'King of Scotland,' 'Mischief Night' among pix to unspool

For its golden anniversary this year, the Times London Film Festival will be putting on the Ritz with one of its strongest programs ever, featuring a mix of starry galas, a showcase of the best of British films this year, U.K. premieres of smaller international titles with and without British distribution, archive restorations and unique public events specially devised for its 50th occasion.

“We’ve been very ambitious in our programming this year, and happily we’ve been rewarded with a very high-quality and wide-ranging selection, combining hotly anticipated and high-profile titles with genuine discoveries,” comments artistic director Sandra Hebron. “These 180 features and 100 shorts showcase originality and creativity from almost 50 countries, and show London is a festival which champions filmmaking in all its forms.”

“The Last King of Scotland,” the first feature by docu helmer Kevin Macdonald (who made “Touching the Void”), will open the fest. A European premiere, pic tells the story of a hapless Scottish doctor who gets caught up in Uganda dictator Idi Amin’s regime; it stars Forest Whitaker, who also will be attending.

Alejandro Gonzalez Innaritu returns to the fest again, after previously screening “21 Grams,” with his latest, the multistorylined “Babel.” Brad Pitt/Cate Blanchett starrer, which first screened at Cannes last May, reps the TLFF’s closing-night gala.

Other galas include “Bobby,” Emilio Estevez’s reimagining of the assassination of Robert Kennedy; the European premiere of Todd Field’s “Little Children” with Kate Winslet; “Stranger Than Fiction,” starring Will Ferrell and Emma Thompson; Euro preem of Anthony Minghella’s drama “Breaking and Entering”; Roger Michell’s legit-set dramedy “Venus”; and galas for two non-English-language pics, Nuri Ceylan Bilge’s “Climates” and the Malian-U.S.-Gallic co-production “Bamako.”

Brit pics include Shane Meadows’ latest effort, “This Is England”; Cannes competish entrant “Red Road”; “Mischief Night,” the new Penny Woolcock film; documaker Nick Broomfield’s second foray into fiction, “Ghosts”; frosh helmer Yousaf Ali Khan’s “Almost Adult”; and a slew of docus, including Stephen Kijak’s “Scott Walker: Thirtieth Century Man” and “Blindsight,” helmed by Lucy Walker.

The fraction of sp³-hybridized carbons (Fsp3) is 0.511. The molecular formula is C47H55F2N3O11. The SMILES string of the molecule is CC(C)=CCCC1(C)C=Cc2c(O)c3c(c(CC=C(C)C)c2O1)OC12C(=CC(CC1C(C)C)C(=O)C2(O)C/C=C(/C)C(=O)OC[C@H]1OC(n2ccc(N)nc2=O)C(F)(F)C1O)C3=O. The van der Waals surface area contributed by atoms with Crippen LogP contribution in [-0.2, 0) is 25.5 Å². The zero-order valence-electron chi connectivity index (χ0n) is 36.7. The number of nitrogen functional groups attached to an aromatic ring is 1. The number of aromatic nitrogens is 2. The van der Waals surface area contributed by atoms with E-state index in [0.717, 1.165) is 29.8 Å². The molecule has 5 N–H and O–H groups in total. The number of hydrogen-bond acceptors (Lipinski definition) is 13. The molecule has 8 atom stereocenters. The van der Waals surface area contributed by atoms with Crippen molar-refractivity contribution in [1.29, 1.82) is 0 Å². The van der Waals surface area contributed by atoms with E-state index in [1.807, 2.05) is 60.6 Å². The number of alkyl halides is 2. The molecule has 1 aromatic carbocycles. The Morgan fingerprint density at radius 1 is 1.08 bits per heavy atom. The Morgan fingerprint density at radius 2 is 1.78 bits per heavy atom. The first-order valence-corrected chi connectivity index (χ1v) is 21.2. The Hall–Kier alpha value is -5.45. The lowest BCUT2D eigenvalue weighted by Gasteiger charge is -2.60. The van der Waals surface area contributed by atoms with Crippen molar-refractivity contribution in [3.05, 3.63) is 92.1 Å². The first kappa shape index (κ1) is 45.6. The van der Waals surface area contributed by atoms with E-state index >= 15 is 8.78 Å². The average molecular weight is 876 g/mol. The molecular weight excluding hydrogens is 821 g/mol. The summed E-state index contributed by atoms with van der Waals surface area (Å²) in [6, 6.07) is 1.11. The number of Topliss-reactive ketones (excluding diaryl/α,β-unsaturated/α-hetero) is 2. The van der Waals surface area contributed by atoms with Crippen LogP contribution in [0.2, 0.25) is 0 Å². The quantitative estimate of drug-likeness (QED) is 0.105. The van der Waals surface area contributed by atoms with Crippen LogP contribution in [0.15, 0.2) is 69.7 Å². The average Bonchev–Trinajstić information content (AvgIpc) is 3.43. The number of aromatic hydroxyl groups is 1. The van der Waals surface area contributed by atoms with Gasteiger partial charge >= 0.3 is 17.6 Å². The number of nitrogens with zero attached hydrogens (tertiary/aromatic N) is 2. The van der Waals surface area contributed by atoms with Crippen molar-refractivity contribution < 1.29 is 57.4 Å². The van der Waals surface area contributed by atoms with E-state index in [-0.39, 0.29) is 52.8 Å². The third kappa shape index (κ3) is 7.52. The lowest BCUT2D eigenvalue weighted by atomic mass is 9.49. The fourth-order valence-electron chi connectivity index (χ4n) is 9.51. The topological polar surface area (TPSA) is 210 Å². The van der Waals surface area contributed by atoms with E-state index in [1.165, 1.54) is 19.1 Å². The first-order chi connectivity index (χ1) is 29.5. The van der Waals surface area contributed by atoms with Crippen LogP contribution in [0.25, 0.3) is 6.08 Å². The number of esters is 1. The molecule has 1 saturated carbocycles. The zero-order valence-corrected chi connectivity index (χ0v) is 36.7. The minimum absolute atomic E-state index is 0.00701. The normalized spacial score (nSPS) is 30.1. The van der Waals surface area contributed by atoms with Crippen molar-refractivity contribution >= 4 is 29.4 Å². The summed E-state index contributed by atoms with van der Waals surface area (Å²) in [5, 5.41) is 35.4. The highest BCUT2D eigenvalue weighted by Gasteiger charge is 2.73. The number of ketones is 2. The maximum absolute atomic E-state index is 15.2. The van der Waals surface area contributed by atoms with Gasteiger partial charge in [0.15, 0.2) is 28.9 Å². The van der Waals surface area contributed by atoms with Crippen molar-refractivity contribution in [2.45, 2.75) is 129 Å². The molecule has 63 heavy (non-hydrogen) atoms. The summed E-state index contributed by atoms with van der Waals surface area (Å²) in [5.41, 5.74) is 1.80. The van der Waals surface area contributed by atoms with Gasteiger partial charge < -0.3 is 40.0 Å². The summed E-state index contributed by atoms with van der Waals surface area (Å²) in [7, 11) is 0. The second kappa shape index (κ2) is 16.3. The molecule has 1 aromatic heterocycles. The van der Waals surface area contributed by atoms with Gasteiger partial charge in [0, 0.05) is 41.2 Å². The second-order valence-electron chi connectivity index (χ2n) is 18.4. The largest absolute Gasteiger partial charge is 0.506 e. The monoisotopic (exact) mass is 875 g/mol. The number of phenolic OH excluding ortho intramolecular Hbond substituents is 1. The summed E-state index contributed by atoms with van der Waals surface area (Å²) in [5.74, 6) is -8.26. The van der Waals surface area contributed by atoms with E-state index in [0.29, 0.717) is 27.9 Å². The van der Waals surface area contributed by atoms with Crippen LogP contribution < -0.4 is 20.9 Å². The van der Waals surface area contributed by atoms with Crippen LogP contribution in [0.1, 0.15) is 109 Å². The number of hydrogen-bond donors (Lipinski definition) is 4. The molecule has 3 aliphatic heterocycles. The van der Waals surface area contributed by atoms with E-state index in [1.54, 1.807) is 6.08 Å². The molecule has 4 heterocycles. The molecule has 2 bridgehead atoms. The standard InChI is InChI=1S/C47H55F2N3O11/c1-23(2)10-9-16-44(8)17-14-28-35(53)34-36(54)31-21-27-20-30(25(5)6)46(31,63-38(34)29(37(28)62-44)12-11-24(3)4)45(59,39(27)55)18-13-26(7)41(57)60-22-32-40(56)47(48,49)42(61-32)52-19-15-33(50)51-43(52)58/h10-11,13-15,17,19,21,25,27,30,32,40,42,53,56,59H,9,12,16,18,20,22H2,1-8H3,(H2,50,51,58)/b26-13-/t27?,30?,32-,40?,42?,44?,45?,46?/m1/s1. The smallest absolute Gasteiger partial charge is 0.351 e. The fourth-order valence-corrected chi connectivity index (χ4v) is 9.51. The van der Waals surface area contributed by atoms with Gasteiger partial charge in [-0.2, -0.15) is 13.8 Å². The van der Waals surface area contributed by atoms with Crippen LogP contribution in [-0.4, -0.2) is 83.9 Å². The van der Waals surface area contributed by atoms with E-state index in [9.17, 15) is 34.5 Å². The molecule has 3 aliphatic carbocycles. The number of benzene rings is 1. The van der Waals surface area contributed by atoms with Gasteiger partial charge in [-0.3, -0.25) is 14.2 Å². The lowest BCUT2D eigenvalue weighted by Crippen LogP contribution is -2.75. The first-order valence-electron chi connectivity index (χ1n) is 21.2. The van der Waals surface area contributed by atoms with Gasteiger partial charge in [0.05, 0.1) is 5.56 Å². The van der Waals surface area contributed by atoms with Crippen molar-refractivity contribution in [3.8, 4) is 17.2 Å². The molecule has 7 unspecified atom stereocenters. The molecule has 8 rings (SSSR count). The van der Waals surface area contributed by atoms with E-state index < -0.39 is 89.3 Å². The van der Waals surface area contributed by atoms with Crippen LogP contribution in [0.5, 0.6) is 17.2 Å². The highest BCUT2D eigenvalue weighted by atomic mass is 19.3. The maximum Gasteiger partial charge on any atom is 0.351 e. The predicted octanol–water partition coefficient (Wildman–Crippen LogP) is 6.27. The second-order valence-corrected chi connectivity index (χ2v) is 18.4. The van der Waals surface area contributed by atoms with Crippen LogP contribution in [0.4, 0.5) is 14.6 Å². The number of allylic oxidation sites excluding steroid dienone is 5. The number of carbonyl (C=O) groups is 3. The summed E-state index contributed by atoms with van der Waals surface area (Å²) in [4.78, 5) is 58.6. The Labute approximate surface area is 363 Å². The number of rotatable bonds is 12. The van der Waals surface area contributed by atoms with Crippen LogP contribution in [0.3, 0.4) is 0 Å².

In addition, the festival will be holding two special events. The first, on Oct. 27, will be a “screening” on an oversized screen in Trafalgar Square of short filmic “postcards” made by London artists and filmmakers, assembled under the creative directorship of helmer Mike Figgis.

“The word ‘screening’ doesn’t really do it justice,” says Hebron. “Mike will be doing a live mix of those various people’s work, projected onto a huge screen outside the National Gallery. Basically it will be a completely free, walk-up event. It’s about taking a place that’s very iconic of London and animating that space.

“The festival has been supported by public audiences for the last 50 years, so this free event will be very open, very democratic, and about the city that it happens in.”

Similarly providing a festival atmosphere for London’s larger public, plans are afoot to have not just one but 50 screenings of surprise films all over the capital on one night, Oct. 29.

“We can’t get 50 prints of the same film,” explains Hebron. “So it will be an assortment, a kind of potluck, so you buy a ticket and see what you get. We’ll be using a mixture of cinema screens and taking the concept into nontraditional venues — a screening in Holloway Prison, and in a church, a pub, maybe the screens in the departure hall at Heathrow, and so on.

“It’s taking the idea of a screen very broadly, and the widening celebratory aspect of the festival,” says Hebron. “I’m assuming we might end up showing 10 or 20 different titles, most of them previews, but there will be a few archive titles as well. It’s a big, democratic, fun thing to do.”

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